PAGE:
The year is 2003. Beyoncé and Jay-Z have just released their new song Crazy in Love. Jay-Z has just rapped the line, “Beyoncé! History in the making!” Did they know they would go on to create history?
Beyoncé’s and Jay-Z’s relationship is yet to go public although many speculated that their on-screen chemistry may indicate there might be something more between them.
Fast forward 16 years, it is now 2019. She has had a 22-year career and broken several records including: highest-paid black recording artist of all time; she won six Grammy’s in one night; and, the first black female artist to headline Coachella with her ground-breaking performance in 2018. The performance definitely made history and has gone on to be made into a documentary film that was released on Netflix on April17th, 2019.
Beyoncé has definitely lived up to the line “History in the making” sung back in 2003.
Beyoncé stated in the documentary that she never got to go to college. Destiny’s Child was her college, but she wanted to create the black culture college experience with steppers, marching bands, singers, and dancers all with “swagger”.
If it isn’t enough that Coachella was her first performance back on stage after giving birth to her twins, the performance was written, directed, and produced by the star herself showing the world her creative prowess and that she deserves the title “Queen”. The film Homecoming allows fans an intimate look into the process of creating this monumental performance, but also the work ethic and sacrifices that it took to get there.
Beyoncé has the ability to reinvent herself which is shown throughout the film. She reinvents herself not in the sense of a new persona, but in the way she mixes new tracks with old tracks, showing the growth and changes that have come with a 22-year career, and then mixing in talks from Nina Simone, O.T. Genasis, Dawn Penn and Sister Nancy. She incorporates cultural touchstones that are centred around African-American tradition and the communal experience of blackness.
Beyoncé is the first black headliner in Coachella’s twenty-year history, not only did she decide to make history by turning up, she then decided to bring other black people along with her, showing what audiences have been missing by excluding her and others like her. Beyoncé wanted to make sure that everyone who had never seen themselves represented felt like they were up on that stage.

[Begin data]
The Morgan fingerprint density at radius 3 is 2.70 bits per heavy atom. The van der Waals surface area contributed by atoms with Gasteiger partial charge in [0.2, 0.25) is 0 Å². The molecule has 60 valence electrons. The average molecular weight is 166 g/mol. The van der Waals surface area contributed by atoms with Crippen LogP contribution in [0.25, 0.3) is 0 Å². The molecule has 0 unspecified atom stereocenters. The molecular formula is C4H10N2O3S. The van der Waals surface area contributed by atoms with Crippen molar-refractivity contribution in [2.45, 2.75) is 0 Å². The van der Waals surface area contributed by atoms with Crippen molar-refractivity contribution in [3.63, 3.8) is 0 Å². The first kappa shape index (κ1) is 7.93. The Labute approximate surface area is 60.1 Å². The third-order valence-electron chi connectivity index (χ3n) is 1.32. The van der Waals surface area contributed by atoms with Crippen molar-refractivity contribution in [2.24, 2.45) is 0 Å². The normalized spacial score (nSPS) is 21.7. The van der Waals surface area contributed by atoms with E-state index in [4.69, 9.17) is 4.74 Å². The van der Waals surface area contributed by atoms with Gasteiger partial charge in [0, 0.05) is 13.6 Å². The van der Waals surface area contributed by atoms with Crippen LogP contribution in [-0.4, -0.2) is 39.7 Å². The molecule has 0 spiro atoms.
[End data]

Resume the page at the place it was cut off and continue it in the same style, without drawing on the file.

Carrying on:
What is apparent by her production is the dedication to bring blackness and black culture into what are historically white spaces. Beyoncé uses parts of Malcolm X’s speech to show how the most unprotected woman, and most neglected woman, in America is the black woman while singing her song “Don’t hurt yourself”
Her performance has been praised for her achievements of bringing black culture to the fore, even former First Lady Michelle Obama has praised Beyoncé’s work with a video she released on twitter.
“Girl, you have done it again… Constantly raising the bar for us all and doing it flawlessly. I’d say I’m surprised, but I know who you are. I’ve seen it up close and personal. Girl, you make me so proud and I love you.”
She continued, “Homecoming is informed by the black leaders. Thinkers and poets who have paved the way for folks like us… It is both a celebration and a call to action, you are using this film to inspire the next generation of history makers and record breakers who’ll run the world in the years ahead.”
Many will look back on Homecoming and the performance and know they were part of a historical moment and Jay-Z was right all those years ago when he said “History in the making” as history has been made in so many ways since that one line.
Beyoncé has lifted others as she climbed to the top. She has made her presence known and set up shop with other black creatives in ways that demonstrate they have not always belonged, but the space is theirs now; changed by their presence and are better for it.